Lil’ Kim vs. Nicki Minaj

1 Dec

Last  Friday, Lil’ Kim released Black Friday, a diss track to counter the release of Nicki Minaj’s debut album Pink Friday.

When I heard the track, I had mixed emotions. Truthfully, my first thought was “Why is Kim hating on Nicki?” Surely, we don’t need that. And given that Kim seems to be washed up and almost entirely out of the game, it most assuredly sounds like some hateration.

But I listened again to the track, and listened as Kim chided Nicki for being a “Lil Kim Clone Clown.” As Kim put it, “I mothered you hoes.” And I thought of all my conversations with young folks who think Nicki Minaj is the next coming. It make sense since most of them were maybe 5 or 6 when Kim debuted, and just a little older when she reached her zenith. It’s a classic case of generational amnesia and of the propensity of young folks to think all the hotness begins with them.

So what I realized is that if nothing else, Kim provided a much-needed history lesson. “You lames tryin’ to clone my style and run wit it. That’s cool, I was the first one wit it.” And in many ways, she was.

Considering all this, I was forced, in the midst of myriad reactions, from Hip Hop heads and feminists to rethink my position. So I began by posting the clip on the CFC FB page. Many of you did not receive that move well, and felt that I was glorifying in-fighting  among women in a way that undercuts sisterhood.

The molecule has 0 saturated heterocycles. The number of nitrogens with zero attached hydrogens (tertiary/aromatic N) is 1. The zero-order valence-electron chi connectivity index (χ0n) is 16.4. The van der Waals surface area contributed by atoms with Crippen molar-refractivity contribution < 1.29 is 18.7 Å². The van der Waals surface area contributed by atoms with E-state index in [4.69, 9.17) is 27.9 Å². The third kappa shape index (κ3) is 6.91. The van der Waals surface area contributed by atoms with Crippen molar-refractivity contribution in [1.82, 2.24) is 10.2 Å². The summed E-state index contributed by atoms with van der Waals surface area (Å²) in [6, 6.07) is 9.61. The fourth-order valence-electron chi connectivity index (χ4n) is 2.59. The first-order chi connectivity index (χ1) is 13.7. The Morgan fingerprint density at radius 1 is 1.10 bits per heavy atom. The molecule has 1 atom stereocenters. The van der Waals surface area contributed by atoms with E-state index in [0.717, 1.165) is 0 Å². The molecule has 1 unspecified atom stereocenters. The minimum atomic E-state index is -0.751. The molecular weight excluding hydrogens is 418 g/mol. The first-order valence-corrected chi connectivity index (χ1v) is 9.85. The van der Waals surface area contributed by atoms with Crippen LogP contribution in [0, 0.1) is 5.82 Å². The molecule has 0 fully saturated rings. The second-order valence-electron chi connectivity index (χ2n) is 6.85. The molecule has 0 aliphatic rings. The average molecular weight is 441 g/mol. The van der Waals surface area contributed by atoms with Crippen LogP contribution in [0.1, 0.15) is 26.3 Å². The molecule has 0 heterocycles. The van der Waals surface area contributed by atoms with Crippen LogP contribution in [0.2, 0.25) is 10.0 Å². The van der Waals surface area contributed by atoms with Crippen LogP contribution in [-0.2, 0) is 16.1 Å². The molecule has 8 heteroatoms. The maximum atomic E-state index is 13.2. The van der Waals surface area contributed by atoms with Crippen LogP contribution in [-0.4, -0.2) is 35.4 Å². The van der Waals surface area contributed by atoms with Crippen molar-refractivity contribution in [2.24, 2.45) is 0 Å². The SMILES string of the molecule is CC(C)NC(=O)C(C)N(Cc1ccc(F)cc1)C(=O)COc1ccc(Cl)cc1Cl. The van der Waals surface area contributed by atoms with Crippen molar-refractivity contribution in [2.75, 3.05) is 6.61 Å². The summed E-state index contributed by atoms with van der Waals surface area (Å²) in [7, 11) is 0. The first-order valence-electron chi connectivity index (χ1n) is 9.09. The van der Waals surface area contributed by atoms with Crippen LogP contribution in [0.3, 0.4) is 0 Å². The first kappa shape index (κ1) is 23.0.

But I beg to differ. As a feminist who loves (some) Hip Hop, I have watched sadly as women have literally been silenced in the mainstream in the last decade. Yes, I know that women have a vibrant presence in the underground, but I also know that the masses of folks aren’t tuned in to the underground. Moreover, the mainstream—the overground—is the primary battleground upon which images of Black women are commodified, reified, and re-entrenched.

So while I believe the critiques of Kim in this instance are to some extent legitimate, particularly when folks talk about the ways in which her timing seems opportunistic, on the whole I think they are somewhat shortsighted.

For instance, I disagree greatly when folks suggest that the diss-pute between these women is unproductive. One of the pillars of Hip Hop artistry is the rivalry between emcees. In fact, one of the Hip Hop sisters whom we all celebrate is Roxanne Shante’ who launched her career on a diss track. Yes, she was critiquing the sexism of UTFO’s Roxanne, Roxanne. But she was also showcasing her ability as a rapper and a lyricist.

So we could knock Lil’ Kim for being opportunistic, but given the Black male take-over of Hip Hop in the last decade, opportunities for women to get it in in the mainstream are few and far between.

Moreover, this notion that women in Hip Hop should either play nice or or take a (10-year) timeout is a kind of paternalistic infantilization that seems especially un-feminist to me. As Joan Morgan said in a recent facebook post, “Hip Hop doesn’t have to be positive to be good.”

And therein lies my point. This is a moment of creativity and generativity. It is a moment where one woman has challenged another woman to defend the validity of her art and her talent. Perhaps, we think that such competitive activities are masculinist by their very nature, and therefore inherently lacking in utility for women. And perhaps the models for women should be different. But every woman that has made her way in  Hip Hop has done so by usurping spaces and practices that are presumed to be male and reimagining them as a space to rearticulate female possibility.